Misaligned – when things don’t fit
I’ve got this painting currently hanging in my studio. I made it in 2012 in a season when I was very much not painting. I had just completed an MFA full of conceptual, performative, and site-specific work. I underwent this study for a lot of reasons – but mainly, I was seeking alignment.
Art has always been for me a device for truth-telling, or truth-seeking, at least when I’d done it well enough. When I went into my MFA study, I had felt my work had veered way off track from this truth-seeking. That is, the work I was making was not telling the truth within me. I was seeking alignment – to align what was being made to what was in my heart.And so like a piece of metal being bent into shape, I allowed the processes of research and critique and iterating and making and remaking to bang and hammer me into whatever artist I was supposed to be. I loved doing it, and I look back on that season with gratitude for having gone through its rigors.
But like that piece of rebar straightened with a hammer, it’s never perfect – rather it’s a semi-flattened shape full of dents and curves and bruises. Like a line drawn with a very shaky hand.If I went in to my MFA desiring for my work to align with my truth, I came out instead wrestling with the misalignment of the truths within me. Though that season of study fixed the problem of the work, it revealed the real problem – within me.
I am hungry for truth, and I am always dissatisfied with answers.
Making this painting was, I suppose, like taking a vacation from worrying about any of that. I loved making it, in that it was fun for me to do it. I love its appearance of form and shape and contrast. I love the color, both muted and vibrant. I love the texture of the surface, paint layered through scraping and impasto brushwork.
But like it is when going on a vacation, eventually you have to return home. The painting has within it, I realize, a sense of my ‘home’ – or more accurately, my homelessness.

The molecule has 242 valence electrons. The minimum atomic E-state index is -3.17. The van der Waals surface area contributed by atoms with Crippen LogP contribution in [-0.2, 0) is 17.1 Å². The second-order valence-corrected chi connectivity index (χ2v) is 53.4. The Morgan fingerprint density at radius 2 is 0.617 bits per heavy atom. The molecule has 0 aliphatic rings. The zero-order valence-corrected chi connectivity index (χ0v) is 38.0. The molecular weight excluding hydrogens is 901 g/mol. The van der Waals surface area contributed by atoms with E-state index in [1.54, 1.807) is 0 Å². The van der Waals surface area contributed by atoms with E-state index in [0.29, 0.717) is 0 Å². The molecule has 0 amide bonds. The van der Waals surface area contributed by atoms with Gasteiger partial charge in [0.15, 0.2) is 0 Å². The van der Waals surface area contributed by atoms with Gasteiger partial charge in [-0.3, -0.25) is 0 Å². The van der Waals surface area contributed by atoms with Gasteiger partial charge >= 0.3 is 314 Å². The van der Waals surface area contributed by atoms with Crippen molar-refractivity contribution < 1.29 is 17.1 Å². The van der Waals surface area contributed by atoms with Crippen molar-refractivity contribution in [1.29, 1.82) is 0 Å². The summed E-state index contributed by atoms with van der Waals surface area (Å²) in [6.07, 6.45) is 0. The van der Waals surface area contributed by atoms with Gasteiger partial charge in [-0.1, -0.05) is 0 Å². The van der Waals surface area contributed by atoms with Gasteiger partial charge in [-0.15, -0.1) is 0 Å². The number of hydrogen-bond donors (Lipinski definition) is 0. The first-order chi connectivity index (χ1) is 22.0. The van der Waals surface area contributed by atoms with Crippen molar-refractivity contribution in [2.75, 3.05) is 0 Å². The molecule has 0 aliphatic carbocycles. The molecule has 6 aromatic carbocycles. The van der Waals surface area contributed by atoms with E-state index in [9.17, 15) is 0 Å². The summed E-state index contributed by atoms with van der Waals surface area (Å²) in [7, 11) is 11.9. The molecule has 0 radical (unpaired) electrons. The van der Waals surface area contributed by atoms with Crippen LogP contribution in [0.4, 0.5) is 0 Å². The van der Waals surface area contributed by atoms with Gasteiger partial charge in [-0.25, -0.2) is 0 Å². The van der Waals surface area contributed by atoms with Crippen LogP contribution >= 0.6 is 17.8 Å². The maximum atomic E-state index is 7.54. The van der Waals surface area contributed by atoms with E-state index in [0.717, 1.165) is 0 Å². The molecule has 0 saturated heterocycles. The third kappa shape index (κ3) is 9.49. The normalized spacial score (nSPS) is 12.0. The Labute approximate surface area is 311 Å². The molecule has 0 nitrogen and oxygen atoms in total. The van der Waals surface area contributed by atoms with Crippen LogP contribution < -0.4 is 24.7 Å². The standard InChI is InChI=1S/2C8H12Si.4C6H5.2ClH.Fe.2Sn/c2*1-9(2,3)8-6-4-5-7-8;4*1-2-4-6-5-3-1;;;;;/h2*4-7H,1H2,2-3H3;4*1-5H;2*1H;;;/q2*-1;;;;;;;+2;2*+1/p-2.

What is the content? Its a figure, modeled after myself, in an uncomfortable pose. This pose is interesting itself to me, sprawled with its limbs jutting out and bent at severe angles. This figure in 2012 felt stretched and fragmented, pulled into the crosswalk of the city street, not apart from it but a part of it. I’ve filled my life in pursuit of art, philosophy, ideology, religion, economics, politics, and ultimately, understanding. What is ultimately true?
I was finding that there is no correct understanding of things, or that there are many opposing, and sometimes enticing, understandings. All of these various truths were stretching me like putty stretched into several limp threads that finally come unraveled.
I became fragmented. Divided. Pieces of unraveled putty. I didn’t know where I stood. Both inside and outside, enmeshed in the divisions and intersections of the marketplace of ideas that name both goodness and evil, from which one cannot exist outside of. We do not choose truth, we live it. Both good and evil, embedded in the city street and the property lines and in our relationships and in our very bodies. Grace may be the only possible posture in light of this.
Today, in 2020, it goes without saying, but many more of us are feeling stretched, fragmented, divided. We are overwhelmed, and we can’t make it all fit.
We want everything to fit, but it doesn’t.
The painting on the wall today is turned 90 degrees counter-clockwise. As I look at it now, it’s like the figure is attempting a head-stand, and toppling over.A change of perspective makes the figure look a bit absurd. He’s trying to show off, hold a pose, and can’t do it. And the action of the image has everything to do with falling. He’s a clown.I hadn’t seen it that way before.So today, things seem dark and we feel we are falling apart. In darkness though, is also silence.
And I can be grateful for the silence, and even darkness, that ingests both my uncertainty and my certainty.
And holds me, pieces of me, tumbling in the dark.
I now notice that the figure is isolated and alone in this painting. In retrospect, I think this is a flaw.